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LIMA, Feb 24 2011 (IPS) - Peru’s Glass of Milk Programme (PVL) is failing in its aim of providing nutritional supplements to all poor children in Peru. But it has been a big business opportunity for the handful of companies that supply the programme, according to a special audit report seen by IPS.
The regulations stipulate that each nutritional supplement — consisting of milk and cereals or flours — must contain at least 207 kilocalories. But the study by the Comptroller General’s Office found that a mere four percent of the rations met that requisite in 2009, the year under review.
The government spends some 135 million dollars a year on the PVL. The funds are distributed to the country’s 1,834 municipalities, which are in charge of distributing the nutritional supplement among the needy. The municipal governments are also responsible for ensuring that each ration contains the required kilocalories.
The PVL has fallen short in covering the nutritional needs of the target population: poor children up to the age of six, pregnant and nursing mothers, the disabled, children aged seven to 13, and tuberculosis patients.
But for the suppliers, it is a lucrative deal.
For instance, the Lima-based Niisa Corporation, which controls 20 percent of sales to the PVL, does not produce canned evaporated milk, the main product it supplies to the government programme.
Purchasing supplies from intermediaries drives up the costs for the municipal governments.
“There is no law requiring or prohibiting that the municipal governments purchase milk of one kind or another, only an indication that each ration must contain 207 kilocalories,” Comptroller General Fuad Khoury told IPS.
“For that reason, we have found 8,490 different combinations of milk,” he said. “What is distributed in Lima is not the same as what is distributed in the (department) of Cuzco, and so on. But the biggest problem is that the tendency to use evaporated milk means higher costs.”
When centre-right President Alan García’s five-year term began in 2006, the municipal governments were paying the equivalent of 1.46 dollars per can of evaporated milk — a price that had gone up to 2.11 dollars by 2009.
By comparison, the price of fresh milk, which is used much less widely than evaporated milk in the PVL, only rose from 0.34 to 0.48 cents of a dollar.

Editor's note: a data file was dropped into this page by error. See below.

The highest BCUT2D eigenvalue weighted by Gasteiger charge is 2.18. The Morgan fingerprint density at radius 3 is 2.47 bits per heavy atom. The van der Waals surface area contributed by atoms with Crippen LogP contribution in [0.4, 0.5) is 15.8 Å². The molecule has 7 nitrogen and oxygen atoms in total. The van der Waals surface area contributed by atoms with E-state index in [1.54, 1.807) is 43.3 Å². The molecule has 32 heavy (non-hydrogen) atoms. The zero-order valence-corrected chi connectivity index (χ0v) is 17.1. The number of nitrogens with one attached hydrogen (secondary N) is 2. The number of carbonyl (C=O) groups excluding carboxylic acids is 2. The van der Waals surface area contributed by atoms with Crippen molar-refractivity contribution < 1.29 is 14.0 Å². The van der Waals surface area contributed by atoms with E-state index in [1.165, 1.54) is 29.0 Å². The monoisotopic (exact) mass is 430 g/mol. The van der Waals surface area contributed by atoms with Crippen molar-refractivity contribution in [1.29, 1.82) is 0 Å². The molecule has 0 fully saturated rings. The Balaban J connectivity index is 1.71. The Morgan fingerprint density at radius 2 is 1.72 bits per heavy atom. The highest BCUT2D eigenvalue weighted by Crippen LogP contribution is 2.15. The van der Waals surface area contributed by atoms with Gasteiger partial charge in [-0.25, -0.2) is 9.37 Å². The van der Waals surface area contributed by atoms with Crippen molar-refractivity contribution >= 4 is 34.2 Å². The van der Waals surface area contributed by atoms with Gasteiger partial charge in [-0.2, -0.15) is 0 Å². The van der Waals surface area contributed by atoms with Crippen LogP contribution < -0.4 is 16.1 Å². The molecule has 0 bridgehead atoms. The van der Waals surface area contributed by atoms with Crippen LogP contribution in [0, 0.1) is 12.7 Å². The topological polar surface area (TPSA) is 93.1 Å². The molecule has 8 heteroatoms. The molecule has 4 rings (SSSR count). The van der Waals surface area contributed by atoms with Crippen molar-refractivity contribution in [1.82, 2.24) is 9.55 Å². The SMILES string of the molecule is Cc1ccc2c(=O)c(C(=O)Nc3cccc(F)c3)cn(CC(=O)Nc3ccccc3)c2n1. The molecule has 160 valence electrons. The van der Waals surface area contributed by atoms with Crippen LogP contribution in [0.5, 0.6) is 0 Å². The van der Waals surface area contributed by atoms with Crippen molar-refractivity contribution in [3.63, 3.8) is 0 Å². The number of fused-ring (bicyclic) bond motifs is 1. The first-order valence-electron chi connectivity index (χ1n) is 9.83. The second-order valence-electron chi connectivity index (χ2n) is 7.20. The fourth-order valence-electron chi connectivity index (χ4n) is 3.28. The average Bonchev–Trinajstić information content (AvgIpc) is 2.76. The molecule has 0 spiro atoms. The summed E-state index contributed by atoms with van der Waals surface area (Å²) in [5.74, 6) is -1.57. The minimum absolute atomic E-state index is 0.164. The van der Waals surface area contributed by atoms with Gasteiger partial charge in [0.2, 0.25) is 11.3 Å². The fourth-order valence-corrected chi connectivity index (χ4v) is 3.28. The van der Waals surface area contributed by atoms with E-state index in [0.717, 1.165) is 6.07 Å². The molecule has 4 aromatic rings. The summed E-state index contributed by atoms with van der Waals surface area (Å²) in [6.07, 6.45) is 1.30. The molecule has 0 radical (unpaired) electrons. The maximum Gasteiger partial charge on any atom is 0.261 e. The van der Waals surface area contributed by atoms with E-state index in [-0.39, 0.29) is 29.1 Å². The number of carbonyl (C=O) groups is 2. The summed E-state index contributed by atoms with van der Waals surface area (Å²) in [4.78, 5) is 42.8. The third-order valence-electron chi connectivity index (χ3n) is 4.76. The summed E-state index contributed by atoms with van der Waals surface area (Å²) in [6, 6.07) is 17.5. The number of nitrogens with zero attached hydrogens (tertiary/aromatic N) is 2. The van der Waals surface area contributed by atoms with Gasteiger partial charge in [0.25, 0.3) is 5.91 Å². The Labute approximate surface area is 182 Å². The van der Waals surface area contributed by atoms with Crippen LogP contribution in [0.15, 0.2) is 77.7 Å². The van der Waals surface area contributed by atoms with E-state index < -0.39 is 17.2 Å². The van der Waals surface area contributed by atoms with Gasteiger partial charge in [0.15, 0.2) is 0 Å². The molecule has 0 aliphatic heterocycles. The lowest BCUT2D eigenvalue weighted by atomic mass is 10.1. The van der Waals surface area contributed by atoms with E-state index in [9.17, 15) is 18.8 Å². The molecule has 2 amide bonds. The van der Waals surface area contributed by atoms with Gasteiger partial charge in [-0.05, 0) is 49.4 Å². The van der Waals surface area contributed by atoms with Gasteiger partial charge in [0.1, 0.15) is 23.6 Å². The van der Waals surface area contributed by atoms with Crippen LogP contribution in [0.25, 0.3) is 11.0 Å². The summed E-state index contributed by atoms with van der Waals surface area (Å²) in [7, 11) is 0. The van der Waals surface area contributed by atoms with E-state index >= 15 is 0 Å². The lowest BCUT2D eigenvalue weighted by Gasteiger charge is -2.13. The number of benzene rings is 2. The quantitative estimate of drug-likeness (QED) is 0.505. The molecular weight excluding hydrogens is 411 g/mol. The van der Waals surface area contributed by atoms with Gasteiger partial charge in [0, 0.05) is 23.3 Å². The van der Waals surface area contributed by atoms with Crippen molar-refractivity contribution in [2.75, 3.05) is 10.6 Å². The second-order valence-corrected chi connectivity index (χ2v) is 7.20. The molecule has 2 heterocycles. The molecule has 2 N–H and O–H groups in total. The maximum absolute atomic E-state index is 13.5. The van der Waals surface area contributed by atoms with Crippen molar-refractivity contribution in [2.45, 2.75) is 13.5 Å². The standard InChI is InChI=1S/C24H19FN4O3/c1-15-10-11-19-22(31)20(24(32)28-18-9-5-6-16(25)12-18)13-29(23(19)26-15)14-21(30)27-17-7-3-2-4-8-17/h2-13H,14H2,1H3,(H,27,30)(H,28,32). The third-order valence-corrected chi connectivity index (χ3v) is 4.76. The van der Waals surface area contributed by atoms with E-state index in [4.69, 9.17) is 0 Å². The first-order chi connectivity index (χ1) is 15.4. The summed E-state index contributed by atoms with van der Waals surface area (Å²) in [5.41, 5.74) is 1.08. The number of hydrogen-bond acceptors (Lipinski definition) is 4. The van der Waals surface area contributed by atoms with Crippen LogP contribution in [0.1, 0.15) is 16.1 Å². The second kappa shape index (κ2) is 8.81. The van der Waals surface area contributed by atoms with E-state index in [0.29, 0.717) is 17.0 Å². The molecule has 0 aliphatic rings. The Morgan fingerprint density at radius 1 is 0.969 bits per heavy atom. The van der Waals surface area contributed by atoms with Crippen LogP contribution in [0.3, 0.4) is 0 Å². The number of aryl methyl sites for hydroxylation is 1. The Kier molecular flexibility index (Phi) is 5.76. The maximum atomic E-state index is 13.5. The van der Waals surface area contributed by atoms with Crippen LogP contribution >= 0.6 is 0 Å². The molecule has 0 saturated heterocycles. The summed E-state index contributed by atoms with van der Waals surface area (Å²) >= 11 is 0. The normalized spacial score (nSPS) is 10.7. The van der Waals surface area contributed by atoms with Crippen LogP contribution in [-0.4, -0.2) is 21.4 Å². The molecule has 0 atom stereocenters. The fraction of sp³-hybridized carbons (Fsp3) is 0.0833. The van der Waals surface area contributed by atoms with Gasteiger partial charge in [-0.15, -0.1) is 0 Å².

“The main suppliers of the PVL do not offer the best prices, despite the enormous volume of products purchased by the municipal governments,” Jesús Arias, performance manager in the Comptroller General’s Office, told IPS.
“The municipal governments do not look for the lowest price on the market, as the law stipulates, and this doesn’t only happen in the provinces, but in the capital as well,” he said. “Lima and (the port city of) Callao are adjoining, but they pay different prices for the same product.”
In 2009, a total of 6.6 million dollars worth of canned evaporated milk was purchased for the PVL, 73 percent of which was Gloria, a local brand. However, the company that produces the milk did not sell it directly to the municipalities, but to intermediaries, with the subsequent rise in cost.
“A ration made with evaporated milk costs twice as much as one using fresh milk,” Khoury said. Using cans of evaporated milk “is a habit acquired by the mothers who the municipalities have put in charge of distributing the nutritional supplements.”
The supervisor of the PVL in the Comptroller General’s Office, Juan Carlos Cuadras, said a national oversight body should be created for the programme, which would standardise the content of the nutritional supplements according to the characteristics of each region.
The oversight body should also be in charge of the collective purchasing of the supplies at better prices, and of monitoring the programme, to ensure that the supplements meet the minimum kilocalorie requirement, he added.
Cuadras also said, “We depend on what the municipal governments report” — 25 percent of which failed to submit reports on the results of the PVL in 2009. “If there were a central body, there would be better follow-up, and of course more accurate results,” he told IPS.
Khoury said it was “inexplicable” that there was no central body running the PVL, even though the programme, created in 1985, is national in scope, is aimed at fighting malnutrition among the poor, and has one of the biggest budgets among the government’s social programmes in this South American country of 29 million people.
“The state makes a huge investment in social spending, but the returns on that effort are not satisfactory,” he said. “The results of the Glass of Milk Programme show that children up to the age of six, who are the top priority of the programme, are not receiving supplements with the established nutritional value.
“The answer is to set up a central body that will hold (the governments) accountable,” he argued.
The total number of beneficiaries of the PVL has gone down from 2.9 million in 2004 to 2.7 million in 2009.
“We have even found that sugar is widely used to increase the calories, in an attempt to meet the requirements,” Luis Felipe Vega, the Comptroller General’s Office adviser on social programmes, told IPS.
“The rations are supposed to be made up of two or more food products, to reach the established nutritional values, but instead of that, they increase the sugar. As a result, we’ll have children who are fat but undernourished. And worst of all, they’ll have learning problems,” he said.
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